State-of-the-art techniques in Developmental and Reproductive Technology use slow, expensive testing of pregnant female rodents, or of embryonic stem cells (ESCs) that are cultured to lose stem cell qualities and differentiate into organ tissues. This only produces toxicological outcomes similar to those in adult versions of these organs. Reproductive Stress 3M has established high throughput screens (HTSs) that test toxicants on transgenic reporter ESCs cultured as stem cells that accurately report stunted ESC quality and growth. Decreased ESC quality and growth predict drugs and commercial compounds that are embryotoxic and unsafe for development and use. By pre-differentiating ESCs for 1-3 weeks, current methods limit pluripotent ESCs? usefulness. Our unique, patented ESC quality reporters reveal adaptive responses that force differentiation that compensates for fewer stem cells. Compensatory differentiative ESC stress responses occur at lower doses and are more sensitive than ESC death assays. Reproductive Stress 3Ms ESC HTS accurately identifies nonembryotoxic drugs such as Penicillin, weak or strong embryotoxic drugs such as Salicylate or Methotrexate, respectively. Stressed ESCs increase their first differentiated lineage and suppress later ones. This should eliminate false negatives of other assays as toxicants may stress ESCs and decrease later differentiated organs although the toxicants don?t directly affect these organs. Our stemness-reporting ESC HTS identifies doses of toxicants that stunt ESC growth and stemness which would lead to miscarriage. But since we test pluripotent ESC, these may survive stress and transmit errors into the next generation. A final improvement in our ESC HTS is to switch in Aim 1 our current fluorescent reporter, which has cellular background for some toxicants, for a ?- lactamase reporter without background.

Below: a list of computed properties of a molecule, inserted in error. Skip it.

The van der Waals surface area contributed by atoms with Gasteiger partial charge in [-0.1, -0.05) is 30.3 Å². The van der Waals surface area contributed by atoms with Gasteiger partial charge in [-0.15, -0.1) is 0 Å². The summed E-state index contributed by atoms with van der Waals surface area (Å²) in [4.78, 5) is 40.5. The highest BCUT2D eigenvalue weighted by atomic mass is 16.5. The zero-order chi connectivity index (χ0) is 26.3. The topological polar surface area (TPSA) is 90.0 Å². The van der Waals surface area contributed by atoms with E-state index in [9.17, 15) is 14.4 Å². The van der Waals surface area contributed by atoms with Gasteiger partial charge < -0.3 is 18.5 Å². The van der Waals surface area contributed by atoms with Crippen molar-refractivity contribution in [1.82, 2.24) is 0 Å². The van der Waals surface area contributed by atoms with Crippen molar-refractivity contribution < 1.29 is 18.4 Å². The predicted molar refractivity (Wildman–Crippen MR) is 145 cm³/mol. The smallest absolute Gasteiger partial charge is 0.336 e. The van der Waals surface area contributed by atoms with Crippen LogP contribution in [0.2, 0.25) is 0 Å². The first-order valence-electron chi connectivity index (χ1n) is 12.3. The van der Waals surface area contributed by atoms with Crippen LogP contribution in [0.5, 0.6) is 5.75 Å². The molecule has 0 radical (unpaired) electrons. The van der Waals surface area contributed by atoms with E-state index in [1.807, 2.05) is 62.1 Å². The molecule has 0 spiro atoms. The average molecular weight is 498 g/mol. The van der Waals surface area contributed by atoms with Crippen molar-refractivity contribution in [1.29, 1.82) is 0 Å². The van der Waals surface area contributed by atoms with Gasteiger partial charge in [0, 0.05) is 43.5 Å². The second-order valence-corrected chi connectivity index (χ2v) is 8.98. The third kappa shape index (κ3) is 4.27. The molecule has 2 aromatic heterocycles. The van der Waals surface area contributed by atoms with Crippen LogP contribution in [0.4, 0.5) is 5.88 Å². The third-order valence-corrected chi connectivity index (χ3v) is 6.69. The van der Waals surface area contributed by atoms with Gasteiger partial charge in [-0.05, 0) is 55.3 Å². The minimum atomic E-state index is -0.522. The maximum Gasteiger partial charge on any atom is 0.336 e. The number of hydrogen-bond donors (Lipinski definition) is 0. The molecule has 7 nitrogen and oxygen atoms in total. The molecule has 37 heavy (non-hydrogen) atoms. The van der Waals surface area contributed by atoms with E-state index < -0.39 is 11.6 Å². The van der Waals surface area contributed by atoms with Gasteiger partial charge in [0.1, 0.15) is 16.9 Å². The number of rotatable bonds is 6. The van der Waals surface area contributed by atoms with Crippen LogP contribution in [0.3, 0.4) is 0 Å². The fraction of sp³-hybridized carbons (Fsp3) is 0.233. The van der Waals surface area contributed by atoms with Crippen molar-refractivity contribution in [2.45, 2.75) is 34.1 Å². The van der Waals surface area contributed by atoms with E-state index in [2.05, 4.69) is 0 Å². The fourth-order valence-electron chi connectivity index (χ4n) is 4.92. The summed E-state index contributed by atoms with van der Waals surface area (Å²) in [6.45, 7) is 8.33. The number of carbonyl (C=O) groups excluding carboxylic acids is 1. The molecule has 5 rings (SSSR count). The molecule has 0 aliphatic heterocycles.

In Aim 2, we do global mRNA marker analysis to support the interpretation that stress forces differentiation unique to first lineage and decreases later lineages; thus leading to miscarriage or later deficient organogenesis.
In Aim 3, we increase the validating drug sets? size to show the HTSs? reproducibility and predictive nature for in vivo toxicological outcomes occurring to embryos after gestational exposures of the same compounds tested here in vitro. These three aims will lead to, in a Phase 2 follow up grant, a multilab validation and increased numbers of pharma from the 2.4k FDA approved set and the 10k NIEHS environmental toxicant set to gain greater approval of pharma and compound manufacturers in need of highly predictive, rapid and inexpensive toxicology testing.

Public Health Relevance

In this STTR, ReproStress3M will revise a previously patented embryonic stem cell line that reports toxicant stress-forced loss of quality and predicts embryo miscarriage at high stress and suppressed later embryo function at lower stress levels. ReproStress3M company labs will bioengineer the revised reporter stem cells and the academic lab will validate and prove that strong, weak and nonembryotoxic pharma have proportional effects as we have shown on the unrevised, patented stem cells. Both labs will use global mRNA markers, through NextGen sequencing that shows that toxic stress causes potency loss to match proliferation loss, induction of first lineage differentiation, and suppression of later lineages. Together these data will show that our assay is precise with low false positive and negative rates and predicts miscarriage as well as later organogenic defects missed by the assays used by other toxicology labs.

National Institute of Health (NIH)
National Institute of Environmental Health Sciences (NIEHS)
Small Business Technology Transfer (STTR) Grants - Phase I (R41)
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Special Emphasis Panel (ZRG1)
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Shaughnessy, Daniel
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Reproductive Stress; Measurement, Mechanisms and Management, Corporation
Grosse Pointe Farms
United States
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